The Topps Company – an 82-year-old brand that started out as a bubble gum marketer but became more well-known for baseball cards – last month introduced a new candy product called “Sweet Tweets” on Facebook. It picked up more than 12,600 “likes” in 10 hours.
“It’s the first brand that we have launched in the social media space,” said Anthony Trani, senior new products marketing manager for Bazooka Candy Brands, a division of the New York-based Topps. “Our success with this effort is providing a nice blueprint in using social media going forward.”
It only makes sense that his team finally dipped its toes in social media marketing with a product that’s name was at least partially inspired by one of the space’s bigger platforms – Twitter. “The fact that there are little notes that you write…yeah, it’s a little tongue-in-cheek,” Trani said.
To produce the aforementioned “likes” on March 28, his team members in the prior weeks worked with the Allston, MA-based online marketing agency Overdrive Interactive. They developed an app that was a lynchpin to the “Send A Tweet to your Sweet” campaign, which incorporated the increasingly common like-gating tactic.
As Trani briefly alluded to, Sweet Tweets combine a piece of the new hard and fruity candy with a personalized message. People who “liked” Sweet Tweets’ Facebook page could mail the product to friends or loved ones for free. The app produced a form field (see image above) that asked for information about the recipients’ address. “We are only using [the addresses] for the mailing, then they will be destroyed,” he said. “In the event people were sending them to kids, we don’t want to hold onto that kind of information.”
To drive viewers to the Facebook app, the marketing team purchased $400 worth of ads on the social site. The promos targeted moms between 25 and 45 years of age. “The usage occasion we are focusing on is lunchbox notes,” Trani explained.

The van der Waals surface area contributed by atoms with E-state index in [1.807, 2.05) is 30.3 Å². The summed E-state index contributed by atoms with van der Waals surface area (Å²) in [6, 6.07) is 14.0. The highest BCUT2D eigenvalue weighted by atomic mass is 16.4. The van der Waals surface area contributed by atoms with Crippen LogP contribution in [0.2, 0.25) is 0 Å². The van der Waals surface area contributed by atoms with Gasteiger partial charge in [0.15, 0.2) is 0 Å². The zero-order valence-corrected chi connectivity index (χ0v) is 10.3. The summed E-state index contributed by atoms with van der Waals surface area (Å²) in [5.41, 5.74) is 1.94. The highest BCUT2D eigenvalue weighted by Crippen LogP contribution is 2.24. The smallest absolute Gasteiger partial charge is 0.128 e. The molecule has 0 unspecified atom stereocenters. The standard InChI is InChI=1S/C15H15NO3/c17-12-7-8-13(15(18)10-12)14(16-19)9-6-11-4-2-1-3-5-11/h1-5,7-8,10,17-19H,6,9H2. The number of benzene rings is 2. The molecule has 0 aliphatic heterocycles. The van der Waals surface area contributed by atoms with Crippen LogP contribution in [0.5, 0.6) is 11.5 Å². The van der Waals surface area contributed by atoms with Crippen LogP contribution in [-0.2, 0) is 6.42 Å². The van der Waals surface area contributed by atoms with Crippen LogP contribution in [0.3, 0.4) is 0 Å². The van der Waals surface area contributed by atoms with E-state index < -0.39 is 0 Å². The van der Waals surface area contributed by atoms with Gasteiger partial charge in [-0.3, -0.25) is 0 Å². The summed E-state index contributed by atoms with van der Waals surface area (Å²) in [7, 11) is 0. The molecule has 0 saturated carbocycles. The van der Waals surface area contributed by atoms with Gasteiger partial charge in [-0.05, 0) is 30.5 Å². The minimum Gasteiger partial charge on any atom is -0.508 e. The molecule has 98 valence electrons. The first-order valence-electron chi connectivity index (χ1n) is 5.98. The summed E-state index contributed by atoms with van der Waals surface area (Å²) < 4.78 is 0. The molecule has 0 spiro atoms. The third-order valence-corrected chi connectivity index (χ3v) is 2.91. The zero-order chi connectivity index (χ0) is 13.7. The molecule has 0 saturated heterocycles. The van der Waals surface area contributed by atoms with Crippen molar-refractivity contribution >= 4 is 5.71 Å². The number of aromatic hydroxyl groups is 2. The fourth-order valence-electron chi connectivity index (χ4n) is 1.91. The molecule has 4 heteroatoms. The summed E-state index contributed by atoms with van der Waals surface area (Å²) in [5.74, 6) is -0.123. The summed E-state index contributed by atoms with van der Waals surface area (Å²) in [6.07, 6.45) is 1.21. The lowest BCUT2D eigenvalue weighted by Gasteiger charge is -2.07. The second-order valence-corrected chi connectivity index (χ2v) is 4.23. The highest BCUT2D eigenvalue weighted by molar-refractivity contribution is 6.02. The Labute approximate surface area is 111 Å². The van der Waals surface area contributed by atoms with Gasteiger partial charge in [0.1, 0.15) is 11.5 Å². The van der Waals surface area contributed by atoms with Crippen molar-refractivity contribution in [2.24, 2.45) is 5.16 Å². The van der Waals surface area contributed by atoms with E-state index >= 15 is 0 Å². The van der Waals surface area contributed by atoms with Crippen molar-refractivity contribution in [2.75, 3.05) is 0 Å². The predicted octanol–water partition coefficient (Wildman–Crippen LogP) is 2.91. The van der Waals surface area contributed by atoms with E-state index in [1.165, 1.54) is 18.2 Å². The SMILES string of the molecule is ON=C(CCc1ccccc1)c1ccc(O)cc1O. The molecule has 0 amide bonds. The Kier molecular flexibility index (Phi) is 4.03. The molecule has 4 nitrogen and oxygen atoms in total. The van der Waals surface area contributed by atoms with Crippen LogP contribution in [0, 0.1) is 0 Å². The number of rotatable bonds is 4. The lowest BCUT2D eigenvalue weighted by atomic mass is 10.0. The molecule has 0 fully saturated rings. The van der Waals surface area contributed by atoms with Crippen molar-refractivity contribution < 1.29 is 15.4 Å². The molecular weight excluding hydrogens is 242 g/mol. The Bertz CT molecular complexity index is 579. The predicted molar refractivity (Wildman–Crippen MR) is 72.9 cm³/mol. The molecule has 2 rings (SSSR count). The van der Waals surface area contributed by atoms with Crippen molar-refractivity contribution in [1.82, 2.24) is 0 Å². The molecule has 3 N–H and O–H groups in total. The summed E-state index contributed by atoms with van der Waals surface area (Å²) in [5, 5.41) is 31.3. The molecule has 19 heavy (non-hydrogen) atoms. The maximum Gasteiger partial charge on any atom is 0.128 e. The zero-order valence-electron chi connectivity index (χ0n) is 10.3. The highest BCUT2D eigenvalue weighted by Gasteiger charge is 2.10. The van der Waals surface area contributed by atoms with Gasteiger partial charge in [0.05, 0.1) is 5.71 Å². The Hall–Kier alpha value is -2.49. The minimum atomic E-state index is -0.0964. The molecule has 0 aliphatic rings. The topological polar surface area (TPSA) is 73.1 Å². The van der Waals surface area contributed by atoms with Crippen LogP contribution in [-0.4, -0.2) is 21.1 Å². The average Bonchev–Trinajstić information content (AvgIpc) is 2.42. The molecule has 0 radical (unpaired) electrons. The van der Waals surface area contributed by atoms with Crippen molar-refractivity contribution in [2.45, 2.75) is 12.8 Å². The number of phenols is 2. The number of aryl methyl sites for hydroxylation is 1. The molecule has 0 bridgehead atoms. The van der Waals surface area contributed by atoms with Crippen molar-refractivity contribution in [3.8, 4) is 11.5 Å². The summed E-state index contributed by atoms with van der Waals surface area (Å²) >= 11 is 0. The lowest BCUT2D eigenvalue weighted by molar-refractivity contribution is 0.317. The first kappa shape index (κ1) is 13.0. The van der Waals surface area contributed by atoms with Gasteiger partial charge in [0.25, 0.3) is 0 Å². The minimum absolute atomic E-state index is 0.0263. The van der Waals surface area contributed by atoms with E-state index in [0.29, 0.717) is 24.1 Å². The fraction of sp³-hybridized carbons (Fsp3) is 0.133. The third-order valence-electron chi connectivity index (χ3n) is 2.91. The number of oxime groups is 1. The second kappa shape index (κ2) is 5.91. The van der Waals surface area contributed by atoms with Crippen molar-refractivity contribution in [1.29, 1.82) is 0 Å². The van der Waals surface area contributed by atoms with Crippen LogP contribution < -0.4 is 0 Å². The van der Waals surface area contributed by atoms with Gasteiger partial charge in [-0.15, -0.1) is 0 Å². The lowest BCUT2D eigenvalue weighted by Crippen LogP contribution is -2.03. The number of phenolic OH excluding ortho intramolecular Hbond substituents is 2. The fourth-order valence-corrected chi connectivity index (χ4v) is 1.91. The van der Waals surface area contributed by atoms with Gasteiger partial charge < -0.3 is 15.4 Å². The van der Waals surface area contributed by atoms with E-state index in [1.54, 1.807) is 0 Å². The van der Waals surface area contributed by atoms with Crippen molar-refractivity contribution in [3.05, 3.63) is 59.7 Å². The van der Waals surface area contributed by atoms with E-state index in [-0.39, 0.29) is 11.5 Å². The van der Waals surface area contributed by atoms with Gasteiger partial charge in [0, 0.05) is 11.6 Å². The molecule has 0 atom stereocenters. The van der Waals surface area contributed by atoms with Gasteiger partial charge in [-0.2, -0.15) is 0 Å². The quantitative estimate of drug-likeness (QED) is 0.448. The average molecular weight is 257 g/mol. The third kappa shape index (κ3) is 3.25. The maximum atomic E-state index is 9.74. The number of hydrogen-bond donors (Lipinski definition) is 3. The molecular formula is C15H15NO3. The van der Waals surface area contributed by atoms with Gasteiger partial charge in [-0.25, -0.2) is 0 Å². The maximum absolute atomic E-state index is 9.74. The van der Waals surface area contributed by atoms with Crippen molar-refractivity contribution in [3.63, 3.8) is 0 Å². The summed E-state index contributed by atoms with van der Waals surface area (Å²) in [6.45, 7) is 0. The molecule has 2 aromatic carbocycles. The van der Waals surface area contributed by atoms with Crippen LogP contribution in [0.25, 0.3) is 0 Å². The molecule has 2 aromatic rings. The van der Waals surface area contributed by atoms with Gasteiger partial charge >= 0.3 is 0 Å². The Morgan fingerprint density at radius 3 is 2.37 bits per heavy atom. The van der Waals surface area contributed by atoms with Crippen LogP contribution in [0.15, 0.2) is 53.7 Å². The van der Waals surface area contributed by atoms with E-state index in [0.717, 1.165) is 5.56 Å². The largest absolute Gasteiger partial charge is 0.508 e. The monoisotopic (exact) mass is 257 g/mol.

Sixty percent of the new “likes,” he said, were representative of the target demographic. Such moms could send more than one Sweet Tweet if they wished, and many did.
“In just under 10 hours, we ran through the campaign’s Sweet Tweet allotment, which was 20,000 [units],” Trani said. “When we went live at 11 a.m., we had 70 ‘likes.’ By 9 p.m., we had 12,645.”
Trani said Facebook ads helped spur the candy-notes-for-“likes” offer getting picked up by freebie blog sites. “And those resulted in a lot of the initial traffic,” he said. “After people filled out the form, the app enabled them to share on their Facebook wall that they just sent a Sweet Tweet. So we had viral and earned media in a mix of different traffic sources.”
But Is Like-Gating a Good Strategy?
Trani also addressed the Facebook advertising debate about whether luring “likes” was a healthy long-term strategy. Trani said his brand lost between 100 and 200 “likes” in the two weeks after the campaign. Facebook users can “unlike” a brand by clicking a button on the lower left-hand side of a company’s page on the social site.
“I think you are inherently going to attract some people who just want to get something for free,” he said. “You are going to get people who are going to disengage after they get what they want. But what we really liked is what we saw in the days following the campaign. People were posting, ‘This is a great idea. Where can I buy them?’ And our social media team then directed them to our online store.”
Trani suggested that the earned media from “likers” sharing stories in their Facebook newsfeed was one of the key payoffs to an effort that cost around $20,400.
“People are making wall posts about things like they had purchased a three-pack of Sweet Tweets for $2.97, and how they appreciated the free shipping,” he said. “I think having people voluntarily engage with your brand is extremely valuable because they want to be a part of what you have to say.”
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